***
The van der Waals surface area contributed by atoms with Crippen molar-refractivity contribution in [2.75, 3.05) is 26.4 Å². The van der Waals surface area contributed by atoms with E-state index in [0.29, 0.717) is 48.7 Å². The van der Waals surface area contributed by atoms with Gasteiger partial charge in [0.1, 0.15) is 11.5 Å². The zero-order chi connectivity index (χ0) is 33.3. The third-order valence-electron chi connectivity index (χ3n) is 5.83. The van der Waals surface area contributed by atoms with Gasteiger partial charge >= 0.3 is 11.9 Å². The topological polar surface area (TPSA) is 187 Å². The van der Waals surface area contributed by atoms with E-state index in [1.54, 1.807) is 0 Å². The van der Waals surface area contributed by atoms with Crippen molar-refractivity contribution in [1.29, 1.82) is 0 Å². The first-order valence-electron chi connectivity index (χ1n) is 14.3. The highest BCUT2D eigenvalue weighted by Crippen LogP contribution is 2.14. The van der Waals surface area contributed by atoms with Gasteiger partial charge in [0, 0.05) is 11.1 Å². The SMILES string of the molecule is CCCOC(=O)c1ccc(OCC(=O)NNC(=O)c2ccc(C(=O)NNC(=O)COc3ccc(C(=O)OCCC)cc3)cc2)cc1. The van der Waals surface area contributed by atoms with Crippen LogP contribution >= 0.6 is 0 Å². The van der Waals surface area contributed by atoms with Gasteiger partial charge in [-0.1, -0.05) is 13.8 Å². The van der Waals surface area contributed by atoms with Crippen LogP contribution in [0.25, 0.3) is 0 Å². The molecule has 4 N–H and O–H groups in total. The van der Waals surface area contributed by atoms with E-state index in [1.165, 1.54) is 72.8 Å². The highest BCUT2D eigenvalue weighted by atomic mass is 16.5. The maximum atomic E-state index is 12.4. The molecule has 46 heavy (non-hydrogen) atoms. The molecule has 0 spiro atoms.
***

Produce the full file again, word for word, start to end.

The van der Waals surface area contributed by atoms with Crippen molar-refractivity contribution in [2.75, 3.05) is 26.4 Å². The van der Waals surface area contributed by atoms with E-state index in [0.29, 0.717) is 48.7 Å². The van der Waals surface area contributed by atoms with Gasteiger partial charge in [0.1, 0.15) is 11.5 Å². The zero-order chi connectivity index (χ0) is 33.3. The third-order valence-electron chi connectivity index (χ3n) is 5.83. The van der Waals surface area contributed by atoms with Gasteiger partial charge >= 0.3 is 11.9 Å². The topological polar surface area (TPSA) is 187 Å². The van der Waals surface area contributed by atoms with E-state index in [1.54, 1.807) is 0 Å². The van der Waals surface area contributed by atoms with Crippen molar-refractivity contribution in [1.29, 1.82) is 0 Å². The first-order valence-electron chi connectivity index (χ1n) is 14.3. The highest BCUT2D eigenvalue weighted by Crippen LogP contribution is 2.14. The van der Waals surface area contributed by atoms with Gasteiger partial charge in [0, 0.05) is 11.1 Å². The SMILES string of the molecule is CCCOC(=O)c1ccc(OCC(=O)NNC(=O)c2ccc(C(=O)NNC(=O)COc3ccc(C(=O)OCCC)cc3)cc2)cc1. The van der Waals surface area contributed by atoms with Crippen LogP contribution >= 0.6 is 0 Å². The van der Waals surface area contributed by atoms with Gasteiger partial charge in [-0.1, -0.05) is 13.8 Å². The van der Waals surface area contributed by atoms with Crippen LogP contribution in [0.25, 0.3) is 0 Å². The molecule has 4 N–H and O–H groups in total. The van der Waals surface area contributed by atoms with E-state index in [1.165, 1.54) is 72.8 Å². The highest BCUT2D eigenvalue weighted by atomic mass is 16.5. The maximum atomic E-state index is 12.4. The molecule has 46 heavy (non-hydrogen) atoms. The molecule has 0 spiro atoms.